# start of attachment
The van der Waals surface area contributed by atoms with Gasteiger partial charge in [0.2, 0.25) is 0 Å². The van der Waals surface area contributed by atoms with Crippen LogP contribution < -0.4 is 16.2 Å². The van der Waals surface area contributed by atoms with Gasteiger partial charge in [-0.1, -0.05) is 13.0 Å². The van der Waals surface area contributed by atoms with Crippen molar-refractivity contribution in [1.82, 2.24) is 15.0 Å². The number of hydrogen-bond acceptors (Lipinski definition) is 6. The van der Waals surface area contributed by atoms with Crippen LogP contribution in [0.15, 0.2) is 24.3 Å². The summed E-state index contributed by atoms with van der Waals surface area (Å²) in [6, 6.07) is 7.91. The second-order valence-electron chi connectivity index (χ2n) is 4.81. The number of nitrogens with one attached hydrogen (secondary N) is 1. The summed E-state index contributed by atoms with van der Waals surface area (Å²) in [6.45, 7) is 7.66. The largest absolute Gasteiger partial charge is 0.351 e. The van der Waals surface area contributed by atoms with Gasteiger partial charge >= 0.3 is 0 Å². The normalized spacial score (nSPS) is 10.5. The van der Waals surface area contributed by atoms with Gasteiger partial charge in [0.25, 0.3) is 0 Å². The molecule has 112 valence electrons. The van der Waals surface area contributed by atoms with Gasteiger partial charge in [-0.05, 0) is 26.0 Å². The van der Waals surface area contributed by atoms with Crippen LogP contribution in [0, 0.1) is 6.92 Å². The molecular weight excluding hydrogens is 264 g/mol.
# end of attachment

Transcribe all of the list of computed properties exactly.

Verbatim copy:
The van der Waals surface area contributed by atoms with Gasteiger partial charge in [0.2, 0.25) is 0 Å². The van der Waals surface area contributed by atoms with Crippen LogP contribution < -0.4 is 16.2 Å². The van der Waals surface area contributed by atoms with Gasteiger partial charge in [-0.1, -0.05) is 13.0 Å². The van der Waals surface area contributed by atoms with Crippen molar-refractivity contribution in [1.82, 2.24) is 15.0 Å². The number of hydrogen-bond acceptors (Lipinski definition) is 6. The van der Waals surface area contributed by atoms with Crippen LogP contribution in [0.15, 0.2) is 24.3 Å². The summed E-state index contributed by atoms with van der Waals surface area (Å²) in [6, 6.07) is 7.91. The second-order valence-electron chi connectivity index (χ2n) is 4.81. The number of nitrogens with one attached hydrogen (secondary N) is 1. The summed E-state index contributed by atoms with van der Waals surface area (Å²) in [6.45, 7) is 7.66. The largest absolute Gasteiger partial charge is 0.351 e. The van der Waals surface area contributed by atoms with Gasteiger partial charge >= 0.3 is 0 Å². The normalized spacial score (nSPS) is 10.5. The van der Waals surface area contributed by atoms with Gasteiger partial charge in [0.25, 0.3) is 0 Å². The molecule has 112 valence electrons. The van der Waals surface area contributed by atoms with Gasteiger partial charge in [-0.05, 0) is 26.0 Å². The van der Waals surface area contributed by atoms with Crippen LogP contribution in [0, 0.1) is 6.92 Å². The molecular weight excluding hydrogens is 264 g/mol.